Anne Frank Trust Prison Project: Ex-Prisoner Shares Her Story
Joy. Volunteer with the Anne Frank Trust Prison Project, writes about her life.
Six years ago, my life was going in a totally different direction. I was a qualified Nurse, and used to work very long hours. I had little time for myself, so my focus was constantly on work and rest.
Then I ended up in prison, which changed the course of my life completely. Life in prison was a shock to my system. In spite of this, I decided to start building my future. There was no chance of me ever practising as a nurse with a criminal conviction and the prospect of going back to studying again was not something I had considered up until then. But I had a long time to serve.
I embarked on studying with the Open University (OU), registering for a BSc Hons in Psychology. My choice of subject was inspired by wanting to understand what caused the behaviour that landed me in prison. I’d always been fascinated by human behaviour and wanted to learn more about what motivates certain actions, especially those that are viewed as ‘abnormal’. My first year was funded by the Prisoners Education Trust*. I did well and continued with my studies, now being paid for by the OU, as they award grants to people who are not in a position to pay their own tuition fees.
Alongside my undergraduate studies I also attended the education department and did short courses in computing, word-processing, communication skills, etc.
I decided I’d further my studies to become a forensic psychologist. After four years of studying I was working in the education department as an administrative assistant. I had worked as a prisoner representative for race relations, equality and diversity and learned much about different cultures and the need for understanding and integration. I was very open and always got involved with programmes and projects, so when I was asked if I wanted to take part as a guide, on the Anne Frank Exhibition, I accepted straightaway!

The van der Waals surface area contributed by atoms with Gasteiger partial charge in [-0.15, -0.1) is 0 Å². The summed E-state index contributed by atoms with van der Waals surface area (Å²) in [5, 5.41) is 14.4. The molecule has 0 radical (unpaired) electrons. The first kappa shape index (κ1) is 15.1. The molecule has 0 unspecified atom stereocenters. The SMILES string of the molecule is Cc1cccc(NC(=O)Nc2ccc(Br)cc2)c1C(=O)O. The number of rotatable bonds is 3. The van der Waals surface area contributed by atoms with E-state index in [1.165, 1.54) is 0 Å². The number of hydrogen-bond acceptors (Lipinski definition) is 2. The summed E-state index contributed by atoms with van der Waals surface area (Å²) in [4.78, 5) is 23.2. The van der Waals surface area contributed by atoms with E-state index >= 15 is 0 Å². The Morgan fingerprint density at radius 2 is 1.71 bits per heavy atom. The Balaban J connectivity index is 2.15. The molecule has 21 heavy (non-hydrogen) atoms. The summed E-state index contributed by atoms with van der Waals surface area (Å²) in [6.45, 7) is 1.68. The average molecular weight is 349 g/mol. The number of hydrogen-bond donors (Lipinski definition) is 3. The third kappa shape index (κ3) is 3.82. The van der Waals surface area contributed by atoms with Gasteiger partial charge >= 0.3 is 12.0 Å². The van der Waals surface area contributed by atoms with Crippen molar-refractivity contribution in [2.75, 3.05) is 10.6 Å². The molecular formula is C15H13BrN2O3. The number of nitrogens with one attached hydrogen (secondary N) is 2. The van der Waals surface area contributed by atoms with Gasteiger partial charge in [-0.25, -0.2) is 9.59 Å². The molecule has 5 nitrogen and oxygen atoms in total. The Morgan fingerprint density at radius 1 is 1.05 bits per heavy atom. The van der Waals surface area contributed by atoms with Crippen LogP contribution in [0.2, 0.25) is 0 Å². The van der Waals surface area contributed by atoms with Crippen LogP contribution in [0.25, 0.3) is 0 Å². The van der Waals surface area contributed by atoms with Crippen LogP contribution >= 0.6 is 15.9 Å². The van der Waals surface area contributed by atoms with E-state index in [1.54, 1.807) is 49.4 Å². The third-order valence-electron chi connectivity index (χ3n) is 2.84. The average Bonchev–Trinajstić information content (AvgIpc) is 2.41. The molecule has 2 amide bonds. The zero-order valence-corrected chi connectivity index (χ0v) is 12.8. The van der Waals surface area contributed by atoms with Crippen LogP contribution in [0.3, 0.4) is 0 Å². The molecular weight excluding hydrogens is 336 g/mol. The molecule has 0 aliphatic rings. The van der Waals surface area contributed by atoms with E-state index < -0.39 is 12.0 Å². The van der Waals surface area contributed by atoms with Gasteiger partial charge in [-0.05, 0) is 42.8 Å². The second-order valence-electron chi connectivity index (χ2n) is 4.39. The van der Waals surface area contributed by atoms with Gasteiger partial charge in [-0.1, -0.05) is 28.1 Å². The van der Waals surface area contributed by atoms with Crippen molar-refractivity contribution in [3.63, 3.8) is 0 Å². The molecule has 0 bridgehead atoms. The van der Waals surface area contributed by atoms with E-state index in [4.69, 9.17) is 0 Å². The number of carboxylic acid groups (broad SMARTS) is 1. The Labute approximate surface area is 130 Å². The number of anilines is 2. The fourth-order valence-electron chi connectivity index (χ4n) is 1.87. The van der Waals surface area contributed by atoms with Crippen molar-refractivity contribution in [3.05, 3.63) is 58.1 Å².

I was trained as a guide and for the following week, I took prisoners and staff around the exhibition, telling them about the history of Anne Frank and her family; and their experiences of discrimination and persecution during Nazi rule in Germany, during and after the 2nd World War.
I must admit that during the training I was shocked to learn what had happened to ethnic minorities in those days. I’d heard about the Holocaust and Auschwitz, but not in great detail, and admittedly, I took no interest initially.
The Anne Frank prison exhibition enhanced my outlook on community cohesion. I was moved, but felt guilty at the same time, that I had never taken an interest before. I enjoyed the experience, but it touched me deeply as I could see an association between what happened then and what is happening around the world today. I originally come from a country where people have been, and are still being, tortured, raped, persecuted and killed in tribal rivalry, and for exercising their legal rights to choose political affiliations. I can relate to the horrors that are talked about in the story of Anne Frank, because of what I have experienced, even though not to the extent of the Holocaust. It is inexcusable. The exhibition made me question my moral standing and responsibilities to society and humankind.